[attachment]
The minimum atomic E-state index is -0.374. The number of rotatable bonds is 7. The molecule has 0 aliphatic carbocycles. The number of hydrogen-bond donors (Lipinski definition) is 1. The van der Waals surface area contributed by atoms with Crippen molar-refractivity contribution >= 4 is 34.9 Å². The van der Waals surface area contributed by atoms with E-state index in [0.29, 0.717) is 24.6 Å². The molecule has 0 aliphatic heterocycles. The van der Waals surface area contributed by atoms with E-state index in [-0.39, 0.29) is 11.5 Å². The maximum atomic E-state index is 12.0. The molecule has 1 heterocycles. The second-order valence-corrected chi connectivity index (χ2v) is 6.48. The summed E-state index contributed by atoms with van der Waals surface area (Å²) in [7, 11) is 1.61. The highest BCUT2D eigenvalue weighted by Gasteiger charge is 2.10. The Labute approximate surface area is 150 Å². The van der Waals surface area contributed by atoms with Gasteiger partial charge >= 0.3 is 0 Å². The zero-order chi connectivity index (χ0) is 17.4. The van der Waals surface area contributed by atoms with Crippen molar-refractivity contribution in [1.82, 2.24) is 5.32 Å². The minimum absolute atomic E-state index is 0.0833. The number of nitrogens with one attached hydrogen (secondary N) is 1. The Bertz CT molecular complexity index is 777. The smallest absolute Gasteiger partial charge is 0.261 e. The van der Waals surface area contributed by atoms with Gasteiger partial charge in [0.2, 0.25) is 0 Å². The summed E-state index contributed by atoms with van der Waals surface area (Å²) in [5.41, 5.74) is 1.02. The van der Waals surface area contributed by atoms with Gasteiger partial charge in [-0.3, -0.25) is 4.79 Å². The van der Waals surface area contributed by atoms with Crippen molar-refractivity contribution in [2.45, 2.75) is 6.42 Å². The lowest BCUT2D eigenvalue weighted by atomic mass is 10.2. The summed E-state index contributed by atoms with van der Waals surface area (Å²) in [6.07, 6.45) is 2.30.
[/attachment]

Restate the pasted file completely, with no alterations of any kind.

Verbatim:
The minimum atomic E-state index is -0.374. The number of rotatable bonds is 7. The molecule has 0 aliphatic carbocycles. The number of hydrogen-bond donors (Lipinski definition) is 1. The van der Waals surface area contributed by atoms with Crippen molar-refractivity contribution >= 4 is 34.9 Å². The van der Waals surface area contributed by atoms with E-state index in [0.29, 0.717) is 24.6 Å². The molecule has 0 aliphatic heterocycles. The van der Waals surface area contributed by atoms with E-state index in [-0.39, 0.29) is 11.5 Å². The maximum atomic E-state index is 12.0. The molecule has 1 heterocycles. The second-order valence-corrected chi connectivity index (χ2v) is 6.48. The summed E-state index contributed by atoms with van der Waals surface area (Å²) in [7, 11) is 1.61. The highest BCUT2D eigenvalue weighted by Gasteiger charge is 2.10. The Labute approximate surface area is 150 Å². The van der Waals surface area contributed by atoms with Gasteiger partial charge >= 0.3 is 0 Å². The zero-order chi connectivity index (χ0) is 17.4. The van der Waals surface area contributed by atoms with Crippen molar-refractivity contribution in [1.82, 2.24) is 5.32 Å². The minimum absolute atomic E-state index is 0.0833. The number of nitrogens with one attached hydrogen (secondary N) is 1. The Bertz CT molecular complexity index is 777. The smallest absolute Gasteiger partial charge is 0.261 e. The van der Waals surface area contributed by atoms with Gasteiger partial charge in [0.2, 0.25) is 0 Å². The summed E-state index contributed by atoms with van der Waals surface area (Å²) in [5.41, 5.74) is 1.02. The van der Waals surface area contributed by atoms with Gasteiger partial charge in [-0.3, -0.25) is 4.79 Å². The van der Waals surface area contributed by atoms with Crippen molar-refractivity contribution in [2.45, 2.75) is 6.42 Å². The lowest BCUT2D eigenvalue weighted by atomic mass is 10.2. The summed E-state index contributed by atoms with van der Waals surface area (Å²) in [6.07, 6.45) is 2.30.